By RANDY ROCHELLE
© St. Petersburg Times, published March 14, 2001
In the next month or two, kingfish will make their way north along our coast. If you don't like spending all day trolling, try combining a grouper and kingfish trip. On your next grouper trip bring a few extra blocks of chum and a couple of kingfish rigs. I use 7-foot medium action rods with high-speed conventional reels, spooled with 20-pound mono. Rig them with your favorite kingfish rig. Tie on a 4-foot length of 30- to 40-pound leader between the main line and the wire leader to keep the kingfish from cutting the lighter mono with their tail.
On the way to your favorite grouper spot, stop by one of the buoys along the Egmont Shipping Channel and put live bait in the well using a gold hook bait rig. Buoys one through six always seem to have bait near them this time of year. I prefer to use Spanish sardines or blue runners, but threadfins or large white bait work just as well.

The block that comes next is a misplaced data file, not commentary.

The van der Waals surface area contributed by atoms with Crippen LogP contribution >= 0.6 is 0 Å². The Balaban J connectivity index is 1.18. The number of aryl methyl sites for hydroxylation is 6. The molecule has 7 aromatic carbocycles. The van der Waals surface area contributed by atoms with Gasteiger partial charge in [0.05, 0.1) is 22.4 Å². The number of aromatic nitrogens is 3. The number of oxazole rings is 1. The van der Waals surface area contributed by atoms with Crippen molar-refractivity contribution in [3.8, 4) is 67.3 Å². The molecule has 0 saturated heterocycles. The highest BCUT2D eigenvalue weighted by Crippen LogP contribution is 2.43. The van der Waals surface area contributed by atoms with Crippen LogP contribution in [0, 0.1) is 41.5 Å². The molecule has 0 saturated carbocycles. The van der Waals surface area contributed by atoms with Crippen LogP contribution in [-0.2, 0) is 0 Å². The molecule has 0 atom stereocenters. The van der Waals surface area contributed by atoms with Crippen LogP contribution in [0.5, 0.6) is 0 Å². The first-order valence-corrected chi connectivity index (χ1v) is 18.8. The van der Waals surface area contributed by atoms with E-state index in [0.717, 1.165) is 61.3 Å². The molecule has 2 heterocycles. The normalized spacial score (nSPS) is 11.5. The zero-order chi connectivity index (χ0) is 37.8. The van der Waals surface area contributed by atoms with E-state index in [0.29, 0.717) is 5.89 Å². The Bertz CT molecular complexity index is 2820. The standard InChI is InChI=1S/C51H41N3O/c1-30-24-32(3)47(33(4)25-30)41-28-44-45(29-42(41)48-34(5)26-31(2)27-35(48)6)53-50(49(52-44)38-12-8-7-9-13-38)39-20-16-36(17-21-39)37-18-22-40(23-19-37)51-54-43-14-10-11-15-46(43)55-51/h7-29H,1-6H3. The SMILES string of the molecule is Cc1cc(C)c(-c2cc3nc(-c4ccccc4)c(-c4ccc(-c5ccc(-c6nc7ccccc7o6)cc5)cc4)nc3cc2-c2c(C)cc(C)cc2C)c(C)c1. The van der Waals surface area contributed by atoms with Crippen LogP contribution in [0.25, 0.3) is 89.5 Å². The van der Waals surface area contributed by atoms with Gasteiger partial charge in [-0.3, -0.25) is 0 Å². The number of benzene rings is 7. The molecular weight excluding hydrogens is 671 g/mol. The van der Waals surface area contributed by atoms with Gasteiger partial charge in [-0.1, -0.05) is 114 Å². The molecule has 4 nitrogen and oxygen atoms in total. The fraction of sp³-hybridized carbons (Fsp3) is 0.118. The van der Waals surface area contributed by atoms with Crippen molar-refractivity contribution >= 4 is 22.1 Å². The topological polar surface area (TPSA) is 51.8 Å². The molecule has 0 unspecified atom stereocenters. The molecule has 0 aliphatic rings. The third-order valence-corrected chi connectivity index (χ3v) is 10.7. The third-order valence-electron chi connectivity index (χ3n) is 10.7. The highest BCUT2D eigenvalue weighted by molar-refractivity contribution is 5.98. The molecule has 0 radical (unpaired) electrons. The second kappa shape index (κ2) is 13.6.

After anchoring, hang a chum bag over the side on the surface. Make sure to put out a new block before the old one runs out to maintain a good slick. I normally fish two flat lines, one approximately 20 feet behind the boat and the other at 40 feet. Use a float on the short bait to keep it near the surface and let the other bait run deeper. If the current is light, use floats on both baits.
Change the baits occasionally to make sure they are as lively as possible. Put the reels in free spool with the clickers on and set them in the rear rod holders, then start grouper fishing as you normally would. I've caught a lot of kingfish using this technique, along with tuna, dolphin and other fish that followed the chum slick to the boat.
- Randy Rochelle runs Islander Charters in St. Petersburg. Call (727) 528-1213.